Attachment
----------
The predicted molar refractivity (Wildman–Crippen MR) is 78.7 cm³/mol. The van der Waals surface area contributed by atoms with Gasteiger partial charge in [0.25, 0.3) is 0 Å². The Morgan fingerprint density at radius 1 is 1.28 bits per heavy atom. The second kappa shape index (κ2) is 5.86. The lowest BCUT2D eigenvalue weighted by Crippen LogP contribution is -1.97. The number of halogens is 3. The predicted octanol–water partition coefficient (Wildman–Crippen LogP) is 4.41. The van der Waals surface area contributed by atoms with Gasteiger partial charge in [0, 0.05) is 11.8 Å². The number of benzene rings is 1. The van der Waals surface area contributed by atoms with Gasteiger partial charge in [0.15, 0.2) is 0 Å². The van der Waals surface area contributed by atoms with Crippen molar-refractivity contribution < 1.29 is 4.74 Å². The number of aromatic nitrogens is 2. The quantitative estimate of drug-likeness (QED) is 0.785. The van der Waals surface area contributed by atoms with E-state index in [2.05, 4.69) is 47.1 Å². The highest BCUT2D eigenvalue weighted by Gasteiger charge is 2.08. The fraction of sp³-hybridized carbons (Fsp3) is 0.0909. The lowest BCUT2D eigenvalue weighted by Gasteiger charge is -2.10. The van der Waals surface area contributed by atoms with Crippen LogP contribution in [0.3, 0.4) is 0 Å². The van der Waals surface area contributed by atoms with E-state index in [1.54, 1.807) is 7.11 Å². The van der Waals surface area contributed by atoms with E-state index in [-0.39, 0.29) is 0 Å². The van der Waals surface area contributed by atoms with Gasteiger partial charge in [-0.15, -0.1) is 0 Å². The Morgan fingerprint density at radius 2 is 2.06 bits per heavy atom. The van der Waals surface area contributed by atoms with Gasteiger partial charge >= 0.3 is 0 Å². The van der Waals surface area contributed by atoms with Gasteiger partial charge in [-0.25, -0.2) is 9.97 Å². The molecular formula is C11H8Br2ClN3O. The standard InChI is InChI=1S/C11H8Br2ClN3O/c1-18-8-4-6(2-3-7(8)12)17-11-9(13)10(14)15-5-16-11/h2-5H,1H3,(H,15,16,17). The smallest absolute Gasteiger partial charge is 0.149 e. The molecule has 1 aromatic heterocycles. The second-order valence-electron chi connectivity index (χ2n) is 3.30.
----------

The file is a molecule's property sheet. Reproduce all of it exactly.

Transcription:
The predicted molar refractivity (Wildman–Crippen MR) is 78.7 cm³/mol. The van der Waals surface area contributed by atoms with Gasteiger partial charge in [0.25, 0.3) is 0 Å². The Morgan fingerprint density at radius 1 is 1.28 bits per heavy atom. The second kappa shape index (κ2) is 5.86. The lowest BCUT2D eigenvalue weighted by Crippen LogP contribution is -1.97. The number of halogens is 3. The predicted octanol–water partition coefficient (Wildman–Crippen LogP) is 4.41. The van der Waals surface area contributed by atoms with Gasteiger partial charge in [0, 0.05) is 11.8 Å². The number of benzene rings is 1. The van der Waals surface area contributed by atoms with Gasteiger partial charge in [0.15, 0.2) is 0 Å². The van der Waals surface area contributed by atoms with Crippen molar-refractivity contribution < 1.29 is 4.74 Å². The number of aromatic nitrogens is 2. The quantitative estimate of drug-likeness (QED) is 0.785. The van der Waals surface area contributed by atoms with E-state index in [2.05, 4.69) is 47.1 Å². The highest BCUT2D eigenvalue weighted by Gasteiger charge is 2.08. The fraction of sp³-hybridized carbons (Fsp3) is 0.0909. The lowest BCUT2D eigenvalue weighted by Gasteiger charge is -2.10. The van der Waals surface area contributed by atoms with Crippen LogP contribution in [0.3, 0.4) is 0 Å². The van der Waals surface area contributed by atoms with E-state index in [1.54, 1.807) is 7.11 Å². The van der Waals surface area contributed by atoms with E-state index in [-0.39, 0.29) is 0 Å². The van der Waals surface area contributed by atoms with Gasteiger partial charge in [-0.15, -0.1) is 0 Å². The Morgan fingerprint density at radius 2 is 2.06 bits per heavy atom. The van der Waals surface area contributed by atoms with Gasteiger partial charge >= 0.3 is 0 Å². The van der Waals surface area contributed by atoms with Gasteiger partial charge in [-0.25, -0.2) is 9.97 Å². The molecular formula is C11H8Br2ClN3O. The standard InChI is InChI=1S/C11H8Br2ClN3O/c1-18-8-4-6(2-3-7(8)12)17-11-9(13)10(14)15-5-16-11/h2-5H,1H3,(H,15,16,17). The smallest absolute Gasteiger partial charge is 0.149 e. The molecule has 1 aromatic heterocycles. The second-order valence-electron chi connectivity index (χ2n) is 3.30.